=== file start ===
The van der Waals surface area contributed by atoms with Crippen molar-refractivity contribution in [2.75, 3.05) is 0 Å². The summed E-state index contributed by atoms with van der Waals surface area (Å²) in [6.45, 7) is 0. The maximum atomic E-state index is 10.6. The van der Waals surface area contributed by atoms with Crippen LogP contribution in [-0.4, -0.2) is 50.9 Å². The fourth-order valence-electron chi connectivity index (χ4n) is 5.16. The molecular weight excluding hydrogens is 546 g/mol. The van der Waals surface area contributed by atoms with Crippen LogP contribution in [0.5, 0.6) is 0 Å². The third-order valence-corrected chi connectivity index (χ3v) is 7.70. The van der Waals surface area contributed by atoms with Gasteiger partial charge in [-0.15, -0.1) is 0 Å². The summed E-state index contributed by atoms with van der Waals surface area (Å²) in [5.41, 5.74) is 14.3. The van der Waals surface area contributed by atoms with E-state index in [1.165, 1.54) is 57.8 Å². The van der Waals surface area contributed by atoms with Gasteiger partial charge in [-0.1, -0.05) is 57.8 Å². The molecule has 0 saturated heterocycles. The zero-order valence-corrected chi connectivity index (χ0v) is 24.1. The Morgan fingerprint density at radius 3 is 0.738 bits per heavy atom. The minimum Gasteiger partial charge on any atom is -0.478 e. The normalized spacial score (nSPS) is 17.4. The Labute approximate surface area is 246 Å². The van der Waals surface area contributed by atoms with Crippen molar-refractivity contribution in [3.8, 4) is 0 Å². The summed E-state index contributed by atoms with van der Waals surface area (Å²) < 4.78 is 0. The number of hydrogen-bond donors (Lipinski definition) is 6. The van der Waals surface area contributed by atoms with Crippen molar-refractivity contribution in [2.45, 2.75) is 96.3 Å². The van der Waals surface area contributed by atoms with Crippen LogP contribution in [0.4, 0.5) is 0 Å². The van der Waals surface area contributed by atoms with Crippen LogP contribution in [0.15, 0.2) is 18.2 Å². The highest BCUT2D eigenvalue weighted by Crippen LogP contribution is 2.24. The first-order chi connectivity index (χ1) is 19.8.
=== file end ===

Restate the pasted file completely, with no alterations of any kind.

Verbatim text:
The van der Waals surface area contributed by atoms with Crippen molar-refractivity contribution in [2.75, 3.05) is 0 Å². The summed E-state index contributed by atoms with van der Waals surface area (Å²) in [6.45, 7) is 0. The maximum atomic E-state index is 10.6. The van der Waals surface area contributed by atoms with Crippen LogP contribution in [-0.4, -0.2) is 50.9 Å². The fourth-order valence-electron chi connectivity index (χ4n) is 5.16. The molecular weight excluding hydrogens is 546 g/mol. The van der Waals surface area contributed by atoms with Crippen LogP contribution in [0.5, 0.6) is 0 Å². The third-order valence-corrected chi connectivity index (χ3v) is 7.70. The van der Waals surface area contributed by atoms with Gasteiger partial charge in [-0.15, -0.1) is 0 Å². The summed E-state index contributed by atoms with van der Waals surface area (Å²) in [5.41, 5.74) is 14.3. The van der Waals surface area contributed by atoms with E-state index in [1.165, 1.54) is 57.8 Å². The van der Waals surface area contributed by atoms with Gasteiger partial charge in [-0.1, -0.05) is 57.8 Å². The molecule has 0 saturated heterocycles. The zero-order valence-corrected chi connectivity index (χ0v) is 24.1. The Morgan fingerprint density at radius 3 is 0.738 bits per heavy atom. The minimum Gasteiger partial charge on any atom is -0.478 e. The normalized spacial score (nSPS) is 17.4. The Labute approximate surface area is 246 Å². The van der Waals surface area contributed by atoms with Crippen molar-refractivity contribution in [3.8, 4) is 0 Å². The summed E-state index contributed by atoms with van der Waals surface area (Å²) < 4.78 is 0. The number of hydrogen-bond donors (Lipinski definition) is 6. The van der Waals surface area contributed by atoms with Crippen molar-refractivity contribution in [2.45, 2.75) is 96.3 Å². The van der Waals surface area contributed by atoms with Crippen LogP contribution in [0.4, 0.5) is 0 Å². The van der Waals surface area contributed by atoms with Crippen LogP contribution in [0.15, 0.2) is 18.2 Å². The highest BCUT2D eigenvalue weighted by Crippen LogP contribution is 2.24. The first-order chi connectivity index (χ1) is 19.8.